From the perspective of the right side science, everything changes and one starts to see a whole world. In this post, I compare left and right side thinking concerning the genesis of the universe. From the left side perspective, the universe springs into existence as a Big Bang of expanding but inert, dead mass and energy. The broader perspective of the right side science incorporates second order semantics where the Big Bang of matter and energy is only the needle in the haystack. What matters is the haystack that comes along with the needle. This is not just an injection of dead stuff into existence. This is the Big Birth of a highly sophisticated self-regulating entity based on the same life principles of any other living entity. In order to be, the universe must involve more than a cloud of dead stuff. The universe lives and comes along with stuff that makes life possible. This involves a more subtle kind of stuff than the discrete particles detectable in hadron collisions.
The idea that the universe is a living entity is not new. The history of Western philosophy provides a good example with the Stoics. It was also a popular idea during the Enlightenment entertained by both Newton and Leibniz, not to mention Spinoza. Newton even saw the Earth as a living, breathing biosphere like entity. He thought that the veins of rock visible in underground mines were part of the terrestrial circulatory system of earthly vapours. Leibniz took a more modern approach. He saw the possibility of a new science based on a geometry without number. The geometry would be based on a fundamental algebra of a few letters applicable right across the biological and non-biological domains. In the following passage, with astonishing insight, he states the problem:
If it were completed in the way in which I think of it, one could carry out the description of a machine, no matter how complicated, in characters which would be merely the letters of the alphabet, and so provide the mind with a method of knowing the machine and all its parts, their motion and use, distinctly and easily without the use of any figures or models and without the need of imagination. Yet the figure would inevitably be present to the mind whenever one wishes to interpret the characters. One could also give exact descriptions of natural things by means of it, such, for example, as the structure of plants and animals. (Leibniz)
Leibniz claimed that there should be a universal language for coding the structure of “natural things”. We now know that Leibniz was correct. There is indeed such a universal language, the genetic code. If the physical universe we live in is also a “natural thing” then it should also be subject to the dictates of this same universal code. That is the story spelt out in my book.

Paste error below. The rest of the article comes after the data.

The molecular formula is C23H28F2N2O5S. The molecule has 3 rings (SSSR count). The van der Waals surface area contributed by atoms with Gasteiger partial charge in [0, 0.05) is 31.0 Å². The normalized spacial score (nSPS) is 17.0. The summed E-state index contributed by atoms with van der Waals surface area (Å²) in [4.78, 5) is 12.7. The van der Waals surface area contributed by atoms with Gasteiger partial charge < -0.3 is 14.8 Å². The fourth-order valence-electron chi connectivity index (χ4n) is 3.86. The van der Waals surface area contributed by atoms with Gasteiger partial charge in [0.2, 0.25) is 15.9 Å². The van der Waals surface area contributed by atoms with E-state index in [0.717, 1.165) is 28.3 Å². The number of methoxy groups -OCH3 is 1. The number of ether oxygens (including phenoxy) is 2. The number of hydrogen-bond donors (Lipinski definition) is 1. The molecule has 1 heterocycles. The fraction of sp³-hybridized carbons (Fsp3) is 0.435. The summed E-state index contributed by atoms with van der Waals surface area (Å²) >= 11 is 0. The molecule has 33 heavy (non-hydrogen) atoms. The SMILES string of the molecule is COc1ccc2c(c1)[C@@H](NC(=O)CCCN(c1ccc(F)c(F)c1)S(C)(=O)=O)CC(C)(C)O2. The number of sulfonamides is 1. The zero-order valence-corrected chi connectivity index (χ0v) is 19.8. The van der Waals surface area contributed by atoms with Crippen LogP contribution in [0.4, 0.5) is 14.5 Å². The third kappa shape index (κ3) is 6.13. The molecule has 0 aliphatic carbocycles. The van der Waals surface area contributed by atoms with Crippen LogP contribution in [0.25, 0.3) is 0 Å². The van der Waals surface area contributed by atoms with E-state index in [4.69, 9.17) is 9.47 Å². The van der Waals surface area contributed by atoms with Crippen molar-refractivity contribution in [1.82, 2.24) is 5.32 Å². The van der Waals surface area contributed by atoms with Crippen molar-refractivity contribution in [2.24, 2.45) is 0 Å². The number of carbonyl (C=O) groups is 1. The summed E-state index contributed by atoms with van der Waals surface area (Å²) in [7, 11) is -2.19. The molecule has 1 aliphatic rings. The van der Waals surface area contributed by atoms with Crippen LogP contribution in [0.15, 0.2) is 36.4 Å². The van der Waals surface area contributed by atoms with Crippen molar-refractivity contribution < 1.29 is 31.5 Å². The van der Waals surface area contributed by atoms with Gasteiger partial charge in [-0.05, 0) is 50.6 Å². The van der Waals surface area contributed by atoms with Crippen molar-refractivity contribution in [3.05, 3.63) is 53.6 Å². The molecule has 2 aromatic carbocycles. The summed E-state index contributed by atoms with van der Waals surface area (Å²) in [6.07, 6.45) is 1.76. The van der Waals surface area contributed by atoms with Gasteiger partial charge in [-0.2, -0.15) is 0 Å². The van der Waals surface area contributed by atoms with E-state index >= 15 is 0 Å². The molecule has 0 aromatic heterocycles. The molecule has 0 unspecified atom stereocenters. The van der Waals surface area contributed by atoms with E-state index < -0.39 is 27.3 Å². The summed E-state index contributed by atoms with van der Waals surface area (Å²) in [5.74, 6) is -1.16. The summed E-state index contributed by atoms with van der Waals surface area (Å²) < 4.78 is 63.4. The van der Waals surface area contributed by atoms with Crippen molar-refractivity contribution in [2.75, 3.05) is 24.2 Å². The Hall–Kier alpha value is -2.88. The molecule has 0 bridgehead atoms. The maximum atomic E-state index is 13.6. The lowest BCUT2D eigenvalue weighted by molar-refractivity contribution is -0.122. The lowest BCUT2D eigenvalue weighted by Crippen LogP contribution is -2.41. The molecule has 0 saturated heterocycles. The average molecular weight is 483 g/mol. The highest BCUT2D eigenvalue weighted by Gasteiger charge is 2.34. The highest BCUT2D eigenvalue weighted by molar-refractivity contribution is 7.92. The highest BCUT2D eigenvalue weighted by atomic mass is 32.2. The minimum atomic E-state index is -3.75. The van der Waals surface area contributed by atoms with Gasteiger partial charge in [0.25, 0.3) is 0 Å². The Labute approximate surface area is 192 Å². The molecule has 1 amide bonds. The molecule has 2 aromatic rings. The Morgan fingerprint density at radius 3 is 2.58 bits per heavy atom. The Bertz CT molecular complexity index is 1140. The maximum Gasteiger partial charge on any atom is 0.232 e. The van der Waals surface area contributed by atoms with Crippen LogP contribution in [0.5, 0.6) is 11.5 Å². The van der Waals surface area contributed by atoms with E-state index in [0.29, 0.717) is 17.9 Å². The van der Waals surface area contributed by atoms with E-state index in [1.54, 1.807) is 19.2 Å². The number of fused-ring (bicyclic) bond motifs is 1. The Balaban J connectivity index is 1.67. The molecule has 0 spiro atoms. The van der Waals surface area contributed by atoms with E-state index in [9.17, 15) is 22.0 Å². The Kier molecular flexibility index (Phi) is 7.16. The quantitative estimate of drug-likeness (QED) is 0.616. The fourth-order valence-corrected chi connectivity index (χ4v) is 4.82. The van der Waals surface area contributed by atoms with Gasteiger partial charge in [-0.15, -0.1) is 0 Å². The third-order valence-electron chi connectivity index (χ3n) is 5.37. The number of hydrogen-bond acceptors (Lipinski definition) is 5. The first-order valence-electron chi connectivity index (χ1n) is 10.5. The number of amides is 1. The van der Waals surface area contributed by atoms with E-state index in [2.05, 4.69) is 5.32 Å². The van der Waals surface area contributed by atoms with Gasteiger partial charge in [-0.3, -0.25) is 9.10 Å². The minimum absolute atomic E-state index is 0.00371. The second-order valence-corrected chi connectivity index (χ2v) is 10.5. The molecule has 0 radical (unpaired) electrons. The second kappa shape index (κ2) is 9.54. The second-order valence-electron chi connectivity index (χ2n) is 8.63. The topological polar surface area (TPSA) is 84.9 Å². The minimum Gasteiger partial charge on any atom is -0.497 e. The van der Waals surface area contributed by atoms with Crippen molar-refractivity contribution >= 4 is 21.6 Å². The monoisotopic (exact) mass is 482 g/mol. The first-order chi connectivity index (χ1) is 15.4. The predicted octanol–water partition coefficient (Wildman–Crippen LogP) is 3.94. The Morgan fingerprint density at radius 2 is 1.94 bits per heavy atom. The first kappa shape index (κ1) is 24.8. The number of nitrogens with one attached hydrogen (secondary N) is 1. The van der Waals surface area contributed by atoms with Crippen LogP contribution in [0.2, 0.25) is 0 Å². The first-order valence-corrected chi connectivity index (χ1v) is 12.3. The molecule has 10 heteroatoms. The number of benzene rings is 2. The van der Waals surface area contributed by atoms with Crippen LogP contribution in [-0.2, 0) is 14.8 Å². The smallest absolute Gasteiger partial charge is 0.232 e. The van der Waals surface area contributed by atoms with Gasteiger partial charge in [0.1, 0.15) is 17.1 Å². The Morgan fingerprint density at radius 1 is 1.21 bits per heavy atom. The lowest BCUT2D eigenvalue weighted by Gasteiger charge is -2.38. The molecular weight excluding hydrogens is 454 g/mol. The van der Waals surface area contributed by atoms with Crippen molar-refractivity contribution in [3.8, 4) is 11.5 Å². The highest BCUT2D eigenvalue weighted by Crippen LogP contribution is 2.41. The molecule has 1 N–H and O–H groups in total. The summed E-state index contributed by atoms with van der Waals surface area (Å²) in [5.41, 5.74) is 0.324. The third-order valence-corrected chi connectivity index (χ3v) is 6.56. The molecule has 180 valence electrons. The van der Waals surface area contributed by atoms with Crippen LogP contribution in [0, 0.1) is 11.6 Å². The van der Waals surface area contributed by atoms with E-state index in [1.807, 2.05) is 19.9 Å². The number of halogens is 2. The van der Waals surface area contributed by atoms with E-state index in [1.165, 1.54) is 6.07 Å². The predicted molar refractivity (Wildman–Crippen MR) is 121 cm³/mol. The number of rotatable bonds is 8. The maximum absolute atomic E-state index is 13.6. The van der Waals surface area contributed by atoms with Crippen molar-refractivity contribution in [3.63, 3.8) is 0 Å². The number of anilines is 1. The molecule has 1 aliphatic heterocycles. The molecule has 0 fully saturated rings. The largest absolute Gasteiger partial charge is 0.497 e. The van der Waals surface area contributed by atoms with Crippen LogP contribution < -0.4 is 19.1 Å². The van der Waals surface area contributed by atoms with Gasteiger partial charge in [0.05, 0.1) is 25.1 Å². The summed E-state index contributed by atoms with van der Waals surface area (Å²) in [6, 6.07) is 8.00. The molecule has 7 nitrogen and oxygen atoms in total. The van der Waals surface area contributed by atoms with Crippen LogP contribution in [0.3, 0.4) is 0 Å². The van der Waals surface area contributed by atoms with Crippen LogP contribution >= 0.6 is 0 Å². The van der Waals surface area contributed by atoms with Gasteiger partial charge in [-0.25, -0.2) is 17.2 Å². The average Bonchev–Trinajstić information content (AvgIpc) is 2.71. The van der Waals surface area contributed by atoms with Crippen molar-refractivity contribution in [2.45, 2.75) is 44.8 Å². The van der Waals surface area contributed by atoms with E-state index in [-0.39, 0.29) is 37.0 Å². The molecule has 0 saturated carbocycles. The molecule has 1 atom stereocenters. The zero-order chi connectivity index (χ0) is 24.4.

Leibniz claimed that even more important than the descriptive powers of the algebra, was the explanatory power and the simplicity involved. He argued that traditional explanations were too complicated. Scientific progress is blocked unless we can find a simpler way of explaining things. He used the example of explaining a rainbow:
Finally, I have no hope that we can get very far in physics until we have found some such method of abridgment to lighten its burden of imagination. For example, we see what a series of geometrical reasoning is necessary merely to explain the rainbow, one of the simplest effects of nature.
Leibniz called for a simple and simplifying algebra that simplified geometric reasoning. Once again, Leibniz proved very prophetic, but it took some time. To celebrate the bicentenary of Leibniz’s birth in Leipzig, a mathematical competition based on his famous “geometry without numbers” problem was organised by a local learned society. Encouraged by Mobius, Herman Grassmann was the winner and only entrant in the competition. His presentation described the foundations of his geometric calculus devoid of coordinates and metric properties. This marked the beginning of a new approach to geometry. The new discipline would eventually be called Geometric Algebra (GA). Hamilton followed with his geometric universalisation of complex numbers. Clifford integrated both the algebras of Grassmann and Hamilton to produce the algebras that bear his name. The geometrisation of algebra started by Grassmann then fell into obscurity and was eclipsed by what I call the left side version of geometry. The left side paradigm interpretation of Grassmann’s directed number concept was developed by Gibbs and independently by Heaviside. This leads to the coordinate intensive linear algebra still dominant today. Whitehead, following on from Grassmann and Hamilton, developed Universal Algebra, a science of algebraic structures based on operations rather than relations, devoid of ordering and quantification over sets.
Over recent times there has been some revival of interest in GA. David Hestenes has advanced the geometric algebra approach to provide new insight into a wide range of physical topics from classical mechanics and electromagnetism, to Quantum Mechanics and gauge theory. Hestenes claims that this is the universal algebra which unifies mathematics and physics. Certainly, the resulting geometry is simple and simplifying. In the form of Conformal Geometric Algebra, its prowess has been exploited in computer graphics. The complex graphics of any modern video game. more often than not, would probably have been developed on a GA platform.